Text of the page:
Editorial: Endangered education

Changing policies across Texas school districts puts students’ learning at risk
photo illustration
photo illustration
Anna Haley

As the bell rings, over five million students, spread throughout the 1,207 school districts of Texas, file into classrooms, prepared to learn the skills that are supposedly readying us for our future. However, one could argue that these schools should be focusing more on their own future and less on ours.

Some claim our school system took a turn for the worse as far back as the 1980s, though it might not have been quite as evident back then as it is now. We talk about teachers being underpaid and schools shutting down as though these are commonplace things, which at this point, they are. We make jokes about the new safety policies with the same voice that criticized the COVID-19 procedures that encompassed 2020, ultimately denouncing them as one in the same; both doing enough to play at keeping us safe, but neither doing enough to truly protect us.

However, beyond all that lies a greater issue. At least with the aforementioned policies, we continued to retain our autonomy to a certain degree. Unfortunately, that is not the case with all school districts in Texas.

The state officially overstepped on June 1, 2023 when they formally took control of Houston ISD, replacing the superintendent and all of the elected school board members.

Legally, they’ve done nothing wrong. Ethically, they’ve done nothing right.

“Under a 2015 state law, if a school district has a campus with a failing grade for five consecutive school years, the commissioner is required to appoint a board of managers or close the campus.” While Phillis Wheatley High School, a school within HISD, did meet the requirements to warrant this takeover four years ago when the legal battles started, they have since improved and the district itself is actually ranked higher than Texarkana ISD as of the 2022 report.

In the end, Phillis Wheatley’s consistently poor performance in prior years was the main evidence used to justify this district wide takeover: one school out of the 247 that make up HISD.

The repercussions of this takeover are even more concerning. 

Teachers all across HISD are being forced to reapply for their jobs by a state that honestly can’t afford to lose anymore educators. Libraries are being converted into detention centers for “disruptive” students to learn virtually. No one is safe from these new initiatives being implemented by Mike Miles, the new state-appointed superintendent of HISD. This is only the beginning.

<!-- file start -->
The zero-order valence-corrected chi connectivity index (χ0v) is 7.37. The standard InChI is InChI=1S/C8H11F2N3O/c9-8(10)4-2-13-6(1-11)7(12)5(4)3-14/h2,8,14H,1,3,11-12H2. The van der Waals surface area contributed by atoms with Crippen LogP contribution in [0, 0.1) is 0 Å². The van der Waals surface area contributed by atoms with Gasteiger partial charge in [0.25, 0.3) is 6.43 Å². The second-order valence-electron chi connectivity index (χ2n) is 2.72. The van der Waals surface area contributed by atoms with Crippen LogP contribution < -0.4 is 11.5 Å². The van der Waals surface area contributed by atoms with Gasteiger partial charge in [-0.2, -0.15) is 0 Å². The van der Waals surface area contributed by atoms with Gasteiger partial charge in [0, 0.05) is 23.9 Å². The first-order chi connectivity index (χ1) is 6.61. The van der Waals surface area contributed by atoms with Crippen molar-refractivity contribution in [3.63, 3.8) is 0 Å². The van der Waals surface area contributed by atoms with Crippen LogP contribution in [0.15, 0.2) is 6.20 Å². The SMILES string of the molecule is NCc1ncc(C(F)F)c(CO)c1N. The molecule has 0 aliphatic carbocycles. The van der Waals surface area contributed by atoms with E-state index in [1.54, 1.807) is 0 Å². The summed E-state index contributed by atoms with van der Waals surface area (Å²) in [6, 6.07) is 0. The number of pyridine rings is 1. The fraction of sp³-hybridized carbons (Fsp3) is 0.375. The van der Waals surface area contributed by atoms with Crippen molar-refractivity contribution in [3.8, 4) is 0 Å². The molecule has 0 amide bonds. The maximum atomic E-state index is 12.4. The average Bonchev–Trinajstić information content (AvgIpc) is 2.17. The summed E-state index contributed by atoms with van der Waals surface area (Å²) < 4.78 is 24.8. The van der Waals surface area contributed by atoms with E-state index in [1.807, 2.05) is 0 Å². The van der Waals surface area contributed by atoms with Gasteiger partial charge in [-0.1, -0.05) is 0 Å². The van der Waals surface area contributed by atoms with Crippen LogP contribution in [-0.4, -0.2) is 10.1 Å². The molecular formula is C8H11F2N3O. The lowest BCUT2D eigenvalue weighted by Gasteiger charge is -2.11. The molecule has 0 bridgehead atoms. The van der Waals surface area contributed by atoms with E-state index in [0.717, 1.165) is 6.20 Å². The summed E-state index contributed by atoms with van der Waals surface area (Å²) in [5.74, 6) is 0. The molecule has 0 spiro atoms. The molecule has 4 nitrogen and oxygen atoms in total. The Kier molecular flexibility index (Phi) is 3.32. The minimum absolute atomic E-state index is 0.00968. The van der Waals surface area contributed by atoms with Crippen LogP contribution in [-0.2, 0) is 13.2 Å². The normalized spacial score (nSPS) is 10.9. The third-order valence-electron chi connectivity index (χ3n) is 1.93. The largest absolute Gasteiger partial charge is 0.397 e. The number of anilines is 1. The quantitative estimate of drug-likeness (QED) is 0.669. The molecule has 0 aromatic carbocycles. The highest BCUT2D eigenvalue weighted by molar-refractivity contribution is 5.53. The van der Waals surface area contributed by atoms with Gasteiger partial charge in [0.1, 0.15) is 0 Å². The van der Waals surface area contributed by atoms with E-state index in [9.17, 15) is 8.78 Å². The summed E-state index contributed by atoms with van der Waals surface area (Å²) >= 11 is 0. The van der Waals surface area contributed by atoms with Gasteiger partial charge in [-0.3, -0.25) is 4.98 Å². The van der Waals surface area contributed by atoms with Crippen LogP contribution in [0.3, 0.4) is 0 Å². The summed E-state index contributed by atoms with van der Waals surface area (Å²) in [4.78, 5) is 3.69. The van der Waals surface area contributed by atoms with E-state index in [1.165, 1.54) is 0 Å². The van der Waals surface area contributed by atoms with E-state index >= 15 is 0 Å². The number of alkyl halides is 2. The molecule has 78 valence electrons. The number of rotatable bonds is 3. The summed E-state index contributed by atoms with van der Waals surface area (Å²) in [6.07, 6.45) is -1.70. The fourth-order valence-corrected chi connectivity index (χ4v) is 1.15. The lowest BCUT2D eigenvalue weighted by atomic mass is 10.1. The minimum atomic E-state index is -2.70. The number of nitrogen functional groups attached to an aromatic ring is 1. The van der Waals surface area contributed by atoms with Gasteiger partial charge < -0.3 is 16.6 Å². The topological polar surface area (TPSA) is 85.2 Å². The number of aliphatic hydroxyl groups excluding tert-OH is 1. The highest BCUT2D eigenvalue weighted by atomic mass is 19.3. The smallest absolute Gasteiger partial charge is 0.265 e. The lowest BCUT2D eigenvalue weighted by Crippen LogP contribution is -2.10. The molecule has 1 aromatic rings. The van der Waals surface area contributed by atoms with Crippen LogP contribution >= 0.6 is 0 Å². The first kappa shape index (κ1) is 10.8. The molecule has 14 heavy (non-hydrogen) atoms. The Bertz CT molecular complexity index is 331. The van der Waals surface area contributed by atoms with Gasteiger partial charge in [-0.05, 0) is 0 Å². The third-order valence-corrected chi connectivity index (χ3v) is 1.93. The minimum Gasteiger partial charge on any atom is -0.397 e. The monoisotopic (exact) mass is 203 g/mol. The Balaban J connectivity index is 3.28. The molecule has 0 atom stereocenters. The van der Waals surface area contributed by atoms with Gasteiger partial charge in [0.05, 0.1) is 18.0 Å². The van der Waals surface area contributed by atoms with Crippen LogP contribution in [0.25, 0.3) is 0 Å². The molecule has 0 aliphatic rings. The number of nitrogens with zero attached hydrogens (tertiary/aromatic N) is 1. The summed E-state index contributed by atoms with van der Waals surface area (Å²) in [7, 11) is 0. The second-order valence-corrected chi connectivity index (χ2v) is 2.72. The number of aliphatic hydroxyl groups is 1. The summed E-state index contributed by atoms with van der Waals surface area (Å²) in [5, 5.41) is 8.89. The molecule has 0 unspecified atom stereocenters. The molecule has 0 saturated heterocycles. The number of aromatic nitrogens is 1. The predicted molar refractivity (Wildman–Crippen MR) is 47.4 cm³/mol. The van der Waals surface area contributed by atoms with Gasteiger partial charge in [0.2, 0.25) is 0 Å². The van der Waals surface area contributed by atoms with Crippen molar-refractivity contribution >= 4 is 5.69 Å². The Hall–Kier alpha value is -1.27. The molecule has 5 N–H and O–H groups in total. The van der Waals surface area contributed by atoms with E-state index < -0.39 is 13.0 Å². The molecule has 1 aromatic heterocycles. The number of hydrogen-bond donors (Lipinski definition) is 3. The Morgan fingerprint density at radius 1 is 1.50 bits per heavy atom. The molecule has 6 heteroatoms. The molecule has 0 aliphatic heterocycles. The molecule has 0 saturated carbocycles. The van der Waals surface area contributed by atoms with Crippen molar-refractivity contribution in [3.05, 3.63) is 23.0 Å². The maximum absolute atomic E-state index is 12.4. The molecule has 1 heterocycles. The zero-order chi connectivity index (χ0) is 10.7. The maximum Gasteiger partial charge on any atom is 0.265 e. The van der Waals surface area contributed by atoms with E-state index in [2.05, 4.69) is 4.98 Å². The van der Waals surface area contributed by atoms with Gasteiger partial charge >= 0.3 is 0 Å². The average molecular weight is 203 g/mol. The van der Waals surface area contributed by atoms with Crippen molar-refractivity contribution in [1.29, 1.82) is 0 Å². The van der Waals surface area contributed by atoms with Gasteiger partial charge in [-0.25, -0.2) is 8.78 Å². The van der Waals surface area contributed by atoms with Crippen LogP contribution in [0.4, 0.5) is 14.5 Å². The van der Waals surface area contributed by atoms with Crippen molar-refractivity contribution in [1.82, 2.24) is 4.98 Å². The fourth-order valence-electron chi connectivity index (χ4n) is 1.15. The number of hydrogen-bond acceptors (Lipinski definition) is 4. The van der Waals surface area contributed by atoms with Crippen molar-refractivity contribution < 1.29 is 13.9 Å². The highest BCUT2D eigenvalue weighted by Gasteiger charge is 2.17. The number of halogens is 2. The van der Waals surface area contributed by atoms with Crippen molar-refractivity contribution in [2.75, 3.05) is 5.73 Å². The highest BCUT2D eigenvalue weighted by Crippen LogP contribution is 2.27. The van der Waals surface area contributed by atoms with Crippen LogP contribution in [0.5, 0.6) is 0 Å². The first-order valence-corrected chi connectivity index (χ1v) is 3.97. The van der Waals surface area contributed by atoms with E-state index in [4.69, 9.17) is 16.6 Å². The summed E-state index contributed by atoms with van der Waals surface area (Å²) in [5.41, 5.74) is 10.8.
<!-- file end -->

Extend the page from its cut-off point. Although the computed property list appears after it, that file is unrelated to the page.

More than ever, these places that are supposed to be centers of learning have become akin to prisons, if not worse. At least prisons have libraries. Even the schools across the rest of Texas that continue to retain their libraries are suffering from pushed censorship and removal of books. As of 2023, 874 books have been banned in Texas public libraries; all feature themes related to LGBTQ+, race/racism or topics that are considered otherwise “offensive” or “obscene”. Some of the materials being removed are not only essential to education but life in general.

However, the state doesn’t seem too overly concerned with education anyways, at least not truthful education. The most notable example of this is the banning of critical race theories in Texas schools. They’re all too happy to gloss over the mistakes made by our ancestors in an effort to make themselves look better at the expense of our education. 

For some students, school is their safe place. It’s where they can find a respite from the problems at home. They develop bonds with their teachers. They trust and respect them enough to actually listen when they teach, to actually learn something. If teachers are moved around the district or removed from it entirely, the bonds formed between them and students are broken. If teachers can’t actually teach the truth, trust is broken. In the end, the students are the ones most hurt by this shift.

If the state was able to take over the largest school district in Texas, what does this mean for the rest of us? 

There’s nothing to stop the state from coming for other low performing, underfunded schools. It was made clear by Phillis Wheatley that all it takes is one weak link to bring everything down. Moreover, the state has announced that they are altering their grading system for schools in 2023. It’s possible districts that may have received an A rating in 2022 could improve and still receive a B rating. Soon enough, we’ll all be under their net and easy to pick off one by one. They’ve already begun.

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